March 08, 2012

Refocus your body image and learn to love yourself

For the last 30 years, my family and I have vacationed at the same resort over the winter holidays. As I lay by the pool last month, I reflected on the wide spectrum of body types I have occupied over time in those chaise lounges. I also tried to recollect how I felt about my body at those times in my life.

As a cuddly 4-year-old, my biggest concern related to my fingertips wrinkling when I played in the water all afternoon. Moving into adolescence, I recalled feeling uncomfortable as my body started to soften and develop new curvatures. At age 16, I remembered hiding under my bathing suit cover-up, feeling shameful of the 40 extra pounds I carried as a high-school sophomore. I also thought about the self-consciousness I experienced as an emaciated 25-year-old doctoral student as I was recovering from a life-threatening illness.

This year, I had fully expected to feel completely at ease in my bikini. I am in arguably the best shape of my life, having recently developed a passion for weight lifting and yoga. I am part of a community where “strong is the new skinny,” and I usually take pride in my “guns.” However, as I looked around the pool at some of the willowy figures around me, I suddenly felt like a linebacker. The old voices of self-doubt started whispering, “You’re so bulky. Those women look much better than you.”

Fortunately, a wise part of me could step back, observe my thoughts, and be curious about them – rather than immediately accept my thoughts as facts. After all, our body image is a subjective experience, reflective more of our current emotional state than of the reality of our physical shape and size. If you are one of the many individuals who struggle with poor body image from time to time, try the following: 
  • Focus on Function: Remind yourself of all of the wonderful things your body allows you to do. Your arms hug your loved ones and your legs allow you to explore the world. Regardless of its aesthetic qualities, your body has value and importance.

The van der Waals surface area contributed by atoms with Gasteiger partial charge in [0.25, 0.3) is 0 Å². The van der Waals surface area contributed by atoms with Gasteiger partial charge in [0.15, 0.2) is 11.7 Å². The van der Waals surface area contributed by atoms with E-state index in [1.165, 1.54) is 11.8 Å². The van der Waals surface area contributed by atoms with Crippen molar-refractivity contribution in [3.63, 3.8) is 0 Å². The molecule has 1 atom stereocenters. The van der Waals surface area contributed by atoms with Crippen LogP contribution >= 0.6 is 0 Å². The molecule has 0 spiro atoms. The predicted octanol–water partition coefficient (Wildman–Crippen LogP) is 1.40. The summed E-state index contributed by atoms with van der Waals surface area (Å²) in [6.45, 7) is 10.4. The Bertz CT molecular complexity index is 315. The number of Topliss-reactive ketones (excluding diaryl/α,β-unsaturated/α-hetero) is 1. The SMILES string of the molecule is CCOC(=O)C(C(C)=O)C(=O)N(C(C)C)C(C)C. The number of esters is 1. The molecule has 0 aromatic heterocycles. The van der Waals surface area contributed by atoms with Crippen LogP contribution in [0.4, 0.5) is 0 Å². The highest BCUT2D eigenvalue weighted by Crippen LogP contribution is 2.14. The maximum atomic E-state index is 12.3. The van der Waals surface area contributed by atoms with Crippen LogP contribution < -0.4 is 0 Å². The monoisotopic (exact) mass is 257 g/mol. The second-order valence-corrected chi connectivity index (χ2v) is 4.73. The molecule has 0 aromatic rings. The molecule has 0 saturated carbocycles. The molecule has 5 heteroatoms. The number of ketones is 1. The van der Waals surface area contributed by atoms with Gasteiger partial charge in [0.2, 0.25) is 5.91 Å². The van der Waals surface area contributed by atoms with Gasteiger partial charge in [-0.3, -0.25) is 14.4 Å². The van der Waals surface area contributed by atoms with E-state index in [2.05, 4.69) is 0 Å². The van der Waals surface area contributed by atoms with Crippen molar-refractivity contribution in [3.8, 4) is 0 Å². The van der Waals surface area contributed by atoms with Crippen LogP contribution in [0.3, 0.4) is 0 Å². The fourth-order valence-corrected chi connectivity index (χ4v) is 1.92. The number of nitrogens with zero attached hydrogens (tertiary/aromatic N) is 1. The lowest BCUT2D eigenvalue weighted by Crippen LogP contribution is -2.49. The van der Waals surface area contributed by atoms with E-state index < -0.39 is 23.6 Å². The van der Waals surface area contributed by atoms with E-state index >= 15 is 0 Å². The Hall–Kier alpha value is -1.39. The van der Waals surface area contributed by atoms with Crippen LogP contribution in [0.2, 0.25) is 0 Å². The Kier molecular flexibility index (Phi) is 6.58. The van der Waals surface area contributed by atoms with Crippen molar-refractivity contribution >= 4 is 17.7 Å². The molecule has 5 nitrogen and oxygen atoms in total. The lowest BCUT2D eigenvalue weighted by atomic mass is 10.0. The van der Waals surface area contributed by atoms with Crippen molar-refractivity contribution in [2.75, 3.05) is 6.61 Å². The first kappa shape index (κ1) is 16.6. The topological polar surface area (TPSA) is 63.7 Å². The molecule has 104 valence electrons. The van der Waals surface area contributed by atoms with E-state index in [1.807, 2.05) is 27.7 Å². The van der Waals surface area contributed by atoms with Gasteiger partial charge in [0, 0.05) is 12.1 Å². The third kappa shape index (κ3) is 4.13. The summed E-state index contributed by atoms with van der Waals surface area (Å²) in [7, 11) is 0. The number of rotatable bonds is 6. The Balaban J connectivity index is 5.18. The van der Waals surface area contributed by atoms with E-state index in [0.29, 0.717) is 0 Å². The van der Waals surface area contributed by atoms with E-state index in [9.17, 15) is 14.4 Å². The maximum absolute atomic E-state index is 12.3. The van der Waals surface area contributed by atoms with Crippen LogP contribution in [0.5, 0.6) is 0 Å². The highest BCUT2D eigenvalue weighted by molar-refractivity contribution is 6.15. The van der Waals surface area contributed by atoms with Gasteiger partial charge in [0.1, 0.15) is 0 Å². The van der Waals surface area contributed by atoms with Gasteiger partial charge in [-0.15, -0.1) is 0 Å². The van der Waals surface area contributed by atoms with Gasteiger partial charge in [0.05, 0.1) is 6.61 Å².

• Nevermind the Numbers: The bathroom scale can give you faulty information and contribute to inaccurate and negative feelings about your body. Because muscle takes up less space in the body than fat, your “look” at a particular weight can vary greatly. I weigh 10 pounds more than I did last year, but my clothes are looser, I can sprint faster, and I can flip a 500lb tractor tire. Thus, if you are only using a number to make assessments about your body, you may be overlooking important positive changes.
  • Cut the Comparisons: There will always be someone in your environment with longer legs, a flatter stomach, or less jiggle under her arms. (Further, it’s very likely that someone is looking at you and feeling envious of your best feature.) Thus, using someone else’s body to measure your satisfaction with your own physique is a set-up for disappointment.
  • Accentuate Your Assets: When you look in the mirror, focus on what you like best. Maybe you have striking eyes, broad shoulders, or a long and graceful neck. Play up that feature as you make decisions about how you style yourself. This will build your overall confidence in your appearance.
You only get one body in this life. Care for it. Respect it. Learn to love it … just as it is right now.

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